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Councilmen Try to Bury Campaign Rancor : Politics: Newly installed members of Montebello council who were rivals during vicious election promise to put animosity behind them.


MONTEBELLO — Newly elected City Council members took office this week, promising to forget the rancor left by an election which erupted into vicious name-calling, accusations and surreptitious sign stealing just days before voters went to the polls.

As the council vowed to overcome the animosity left by the election and the thorny issue of eminent domain which has dominated and divided the community for two years, residents who crowded the council chamber for the installation ceremony, cheered.

"It is time to bring the community together," said reelected incumbent Arnold Glasman. "We are not a community of geographic regions--we are not east, west, north and south. We are Montebello. It is time to move forward and not get bogged down in the issues now behind us."

Much of that responsibility will lie with the council members themselves, city leaders acknowledge. Bill Molinari was elected to sit with Glasman, Art Payan and Kathy Salazar, three of his roughest political and philosophical rivals.

"It's a matter of making an effort," said new Mayor Ed Pizzorno, who was the top vote-getter in the election. "Council members don't have to like each other, they just have to be able to work together. Now, it's time to sit down and be council members, not candidates."

Even then, Molinari said, it won't be easy to kiss and make up.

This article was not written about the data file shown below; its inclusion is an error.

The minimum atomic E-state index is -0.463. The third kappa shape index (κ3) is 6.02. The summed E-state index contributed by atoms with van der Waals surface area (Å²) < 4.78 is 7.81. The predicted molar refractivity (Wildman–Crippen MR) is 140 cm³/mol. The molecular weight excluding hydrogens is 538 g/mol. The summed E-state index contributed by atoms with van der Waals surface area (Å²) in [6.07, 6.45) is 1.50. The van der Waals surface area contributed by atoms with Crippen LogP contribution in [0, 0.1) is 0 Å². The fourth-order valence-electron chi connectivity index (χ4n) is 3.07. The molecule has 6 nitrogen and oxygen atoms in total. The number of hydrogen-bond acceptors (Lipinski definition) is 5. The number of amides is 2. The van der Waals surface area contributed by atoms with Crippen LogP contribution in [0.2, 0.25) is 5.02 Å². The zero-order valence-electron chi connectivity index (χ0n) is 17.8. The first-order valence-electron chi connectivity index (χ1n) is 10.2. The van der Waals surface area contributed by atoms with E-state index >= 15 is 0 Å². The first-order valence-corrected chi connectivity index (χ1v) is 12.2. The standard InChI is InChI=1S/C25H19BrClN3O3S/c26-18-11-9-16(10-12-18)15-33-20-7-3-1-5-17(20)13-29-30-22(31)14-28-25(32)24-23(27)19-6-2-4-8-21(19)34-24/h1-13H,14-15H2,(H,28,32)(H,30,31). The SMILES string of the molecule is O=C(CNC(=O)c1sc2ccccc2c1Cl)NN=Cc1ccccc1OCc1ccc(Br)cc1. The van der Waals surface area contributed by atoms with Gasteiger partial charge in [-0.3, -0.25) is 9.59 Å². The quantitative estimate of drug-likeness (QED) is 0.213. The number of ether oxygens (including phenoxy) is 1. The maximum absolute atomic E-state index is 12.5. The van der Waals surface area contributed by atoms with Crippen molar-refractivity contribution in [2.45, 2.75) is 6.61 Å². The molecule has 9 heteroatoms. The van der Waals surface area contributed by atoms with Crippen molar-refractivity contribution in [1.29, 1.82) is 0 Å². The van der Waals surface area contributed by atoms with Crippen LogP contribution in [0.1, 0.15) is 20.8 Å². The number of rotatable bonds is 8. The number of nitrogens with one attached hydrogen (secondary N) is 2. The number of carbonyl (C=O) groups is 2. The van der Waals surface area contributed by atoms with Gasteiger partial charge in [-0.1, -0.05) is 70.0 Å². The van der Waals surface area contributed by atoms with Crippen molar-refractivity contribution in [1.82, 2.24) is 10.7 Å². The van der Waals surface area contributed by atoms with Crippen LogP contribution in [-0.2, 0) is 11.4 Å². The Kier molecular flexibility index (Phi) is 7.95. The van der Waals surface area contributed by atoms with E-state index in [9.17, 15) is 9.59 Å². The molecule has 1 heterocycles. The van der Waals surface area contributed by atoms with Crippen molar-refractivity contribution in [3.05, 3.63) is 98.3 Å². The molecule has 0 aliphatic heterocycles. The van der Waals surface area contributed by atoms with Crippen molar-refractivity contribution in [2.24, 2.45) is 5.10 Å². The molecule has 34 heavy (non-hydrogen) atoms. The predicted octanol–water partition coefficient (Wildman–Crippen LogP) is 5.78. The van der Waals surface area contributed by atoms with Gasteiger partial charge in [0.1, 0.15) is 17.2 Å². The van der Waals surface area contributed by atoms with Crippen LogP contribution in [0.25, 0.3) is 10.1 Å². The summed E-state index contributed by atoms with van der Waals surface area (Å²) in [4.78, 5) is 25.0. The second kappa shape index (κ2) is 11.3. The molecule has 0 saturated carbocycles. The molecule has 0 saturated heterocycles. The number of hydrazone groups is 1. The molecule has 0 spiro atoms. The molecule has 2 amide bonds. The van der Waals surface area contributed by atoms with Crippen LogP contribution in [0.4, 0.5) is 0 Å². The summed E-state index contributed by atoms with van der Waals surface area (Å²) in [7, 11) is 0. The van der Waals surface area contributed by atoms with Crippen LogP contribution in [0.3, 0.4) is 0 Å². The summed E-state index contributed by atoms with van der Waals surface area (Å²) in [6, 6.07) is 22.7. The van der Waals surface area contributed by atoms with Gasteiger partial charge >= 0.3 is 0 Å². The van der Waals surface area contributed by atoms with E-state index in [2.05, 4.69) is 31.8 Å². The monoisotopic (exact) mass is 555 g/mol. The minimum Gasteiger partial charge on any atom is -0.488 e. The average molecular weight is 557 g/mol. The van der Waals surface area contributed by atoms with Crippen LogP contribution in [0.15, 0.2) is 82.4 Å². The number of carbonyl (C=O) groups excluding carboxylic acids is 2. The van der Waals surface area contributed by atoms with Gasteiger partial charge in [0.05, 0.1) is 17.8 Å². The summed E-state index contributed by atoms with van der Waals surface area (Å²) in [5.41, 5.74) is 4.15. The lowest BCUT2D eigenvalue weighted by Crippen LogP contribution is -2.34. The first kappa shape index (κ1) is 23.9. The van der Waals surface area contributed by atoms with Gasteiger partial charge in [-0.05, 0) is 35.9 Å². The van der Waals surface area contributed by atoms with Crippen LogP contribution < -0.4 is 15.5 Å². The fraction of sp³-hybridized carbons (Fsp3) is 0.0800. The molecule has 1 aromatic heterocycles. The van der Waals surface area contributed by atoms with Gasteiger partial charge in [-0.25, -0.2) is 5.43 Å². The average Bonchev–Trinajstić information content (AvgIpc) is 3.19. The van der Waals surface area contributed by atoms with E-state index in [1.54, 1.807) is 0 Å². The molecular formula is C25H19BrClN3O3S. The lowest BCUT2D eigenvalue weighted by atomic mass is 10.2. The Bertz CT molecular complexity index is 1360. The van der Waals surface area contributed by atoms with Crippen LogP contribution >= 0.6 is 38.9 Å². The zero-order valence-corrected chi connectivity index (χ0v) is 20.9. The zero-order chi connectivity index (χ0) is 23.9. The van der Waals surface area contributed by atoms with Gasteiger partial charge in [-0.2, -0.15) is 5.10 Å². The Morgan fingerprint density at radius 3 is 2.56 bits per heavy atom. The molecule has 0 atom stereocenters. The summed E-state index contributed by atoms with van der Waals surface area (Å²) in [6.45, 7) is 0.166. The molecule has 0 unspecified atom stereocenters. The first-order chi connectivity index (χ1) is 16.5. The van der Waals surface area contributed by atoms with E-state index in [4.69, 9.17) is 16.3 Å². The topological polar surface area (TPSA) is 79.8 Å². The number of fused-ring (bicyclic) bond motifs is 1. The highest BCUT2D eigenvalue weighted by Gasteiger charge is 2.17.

"We can't totally erase what happened," he said. "A lot will depend on this council and whether they listen to what people are saying about outside interests, about smear campaigns and about eminent domain. They want to get away from that and back to the basics."

Ever since the words eminent domain were first uttered by the City Council and repeated throughout the town, residents who live south of Whittier Boulevard and who believed they had the most to lose if the city had been given the power to take land, have separated themselves from their neighbors to the north.

Days before the election, two political action committees attacked candidates on both sides of the issue. Molinari was attacked in a piece of hit mail as a "power-hungry liar," other candidates were accused of drawing too much support from business interests outside the city. One flyer, bearing the words "Lies, Lies, Lies" in big, bold, red letters, warned voters against "wheeler-dealers who wanted eminent domain." "They," the flyer reads, "would have made millions at your expense."

Council members Monday night called for an end to division caused by such hard-hitting pieces and urged residents to look forward at the more pressing problems of drugs and gangs.

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